"Veoh's policies are very similar to YouTube's," said Fred von Lohmann, senior attorney for the Electronic Freedom Foundation, in an interview with CNET News. "The judge gave Veoh a clean bill of health. I think the court in New York is going to take this ruling very seriously. The facts are very, very close."

In his decision, U.S. District Judge A. Howard Martz dismissed UMG's suit, finding that Veoh was covered by the DMCA's Safe Harbor provision.

"The issue is whether Veoh takes appropriate steps to deal with copyright infringement that takes place," wrote Martz in his decision. "The record presented demonstrates that, far from encouraging copyright infringement, Veoh has a strong DMCA policy, takes active steps to limit incidents of infringement on its Web site, and works diligently to keep unauthorized works off its Web site. In sum, Veoh has met its burden in establishing its entitlement to safe harbor for the alleged infringements here."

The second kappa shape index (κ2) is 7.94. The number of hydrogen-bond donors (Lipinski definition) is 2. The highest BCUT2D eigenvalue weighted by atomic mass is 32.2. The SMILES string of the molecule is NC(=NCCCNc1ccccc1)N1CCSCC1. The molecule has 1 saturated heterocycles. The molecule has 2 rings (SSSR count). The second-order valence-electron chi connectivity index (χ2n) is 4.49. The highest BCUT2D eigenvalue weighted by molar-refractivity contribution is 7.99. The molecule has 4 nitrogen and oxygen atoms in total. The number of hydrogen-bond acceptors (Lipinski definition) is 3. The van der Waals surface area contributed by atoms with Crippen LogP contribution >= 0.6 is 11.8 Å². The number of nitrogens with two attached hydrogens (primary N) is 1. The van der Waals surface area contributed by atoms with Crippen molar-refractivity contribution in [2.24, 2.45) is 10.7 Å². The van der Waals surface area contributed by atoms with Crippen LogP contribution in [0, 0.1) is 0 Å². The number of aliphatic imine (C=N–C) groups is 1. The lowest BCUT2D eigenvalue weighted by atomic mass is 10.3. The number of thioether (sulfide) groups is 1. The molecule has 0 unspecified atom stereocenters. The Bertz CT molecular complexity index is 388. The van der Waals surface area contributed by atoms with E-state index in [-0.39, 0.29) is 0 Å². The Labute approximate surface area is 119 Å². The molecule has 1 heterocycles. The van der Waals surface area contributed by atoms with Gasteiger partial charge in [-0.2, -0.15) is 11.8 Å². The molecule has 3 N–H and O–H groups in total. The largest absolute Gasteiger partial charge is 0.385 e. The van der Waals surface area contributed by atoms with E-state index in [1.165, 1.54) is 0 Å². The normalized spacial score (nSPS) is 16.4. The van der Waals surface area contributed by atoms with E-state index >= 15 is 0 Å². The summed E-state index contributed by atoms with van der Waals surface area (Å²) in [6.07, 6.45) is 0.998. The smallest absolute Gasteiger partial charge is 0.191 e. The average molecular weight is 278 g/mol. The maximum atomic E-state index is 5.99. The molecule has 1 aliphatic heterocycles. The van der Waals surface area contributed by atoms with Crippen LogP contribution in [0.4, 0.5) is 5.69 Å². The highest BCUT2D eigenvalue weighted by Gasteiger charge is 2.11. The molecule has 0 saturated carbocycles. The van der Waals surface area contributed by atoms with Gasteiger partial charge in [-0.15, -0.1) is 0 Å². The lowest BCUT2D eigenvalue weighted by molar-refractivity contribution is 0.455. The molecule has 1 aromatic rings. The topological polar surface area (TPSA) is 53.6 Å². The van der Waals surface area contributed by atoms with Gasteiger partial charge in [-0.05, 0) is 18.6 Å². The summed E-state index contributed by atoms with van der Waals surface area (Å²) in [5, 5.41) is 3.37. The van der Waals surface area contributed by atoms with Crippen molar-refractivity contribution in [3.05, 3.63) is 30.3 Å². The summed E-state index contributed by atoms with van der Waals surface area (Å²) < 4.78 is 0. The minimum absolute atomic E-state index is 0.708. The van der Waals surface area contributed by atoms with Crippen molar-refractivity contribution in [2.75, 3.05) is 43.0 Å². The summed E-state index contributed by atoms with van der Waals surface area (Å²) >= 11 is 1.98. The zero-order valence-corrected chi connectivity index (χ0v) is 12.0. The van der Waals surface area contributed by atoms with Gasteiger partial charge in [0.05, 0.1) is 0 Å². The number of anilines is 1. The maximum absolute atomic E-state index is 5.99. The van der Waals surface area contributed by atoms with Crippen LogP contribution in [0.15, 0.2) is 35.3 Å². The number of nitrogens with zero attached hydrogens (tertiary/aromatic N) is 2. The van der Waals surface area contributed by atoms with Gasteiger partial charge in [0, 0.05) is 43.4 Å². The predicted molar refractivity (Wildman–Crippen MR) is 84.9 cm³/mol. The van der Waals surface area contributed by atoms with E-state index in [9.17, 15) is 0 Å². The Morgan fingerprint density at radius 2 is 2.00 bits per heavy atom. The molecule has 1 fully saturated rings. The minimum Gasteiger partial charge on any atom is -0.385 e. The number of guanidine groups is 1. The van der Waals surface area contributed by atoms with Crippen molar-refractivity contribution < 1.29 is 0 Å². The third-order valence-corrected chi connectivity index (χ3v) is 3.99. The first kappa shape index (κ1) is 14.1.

While the ruling was strongly in favor of Veoh, the judge noted that once video sharing sites are made aware of copyright-violating material, they need to act on it and remove the infringement.

This may not be the end of the matter, as UMG has stated that it will file an appeal.

"The ruling today is wrong because it runs counter to established precedent and legislative intent, and to the express language of the DMCA," said a written statement from UMG. "Because of this and our commitment to protecting the rights of our artists and songwriters who deserve to be compensated for the use of their music, we will appeal this ruling immediately. The balance between copyright holders and technology that Congress sought in enacting the DMCA has been upended by this decision."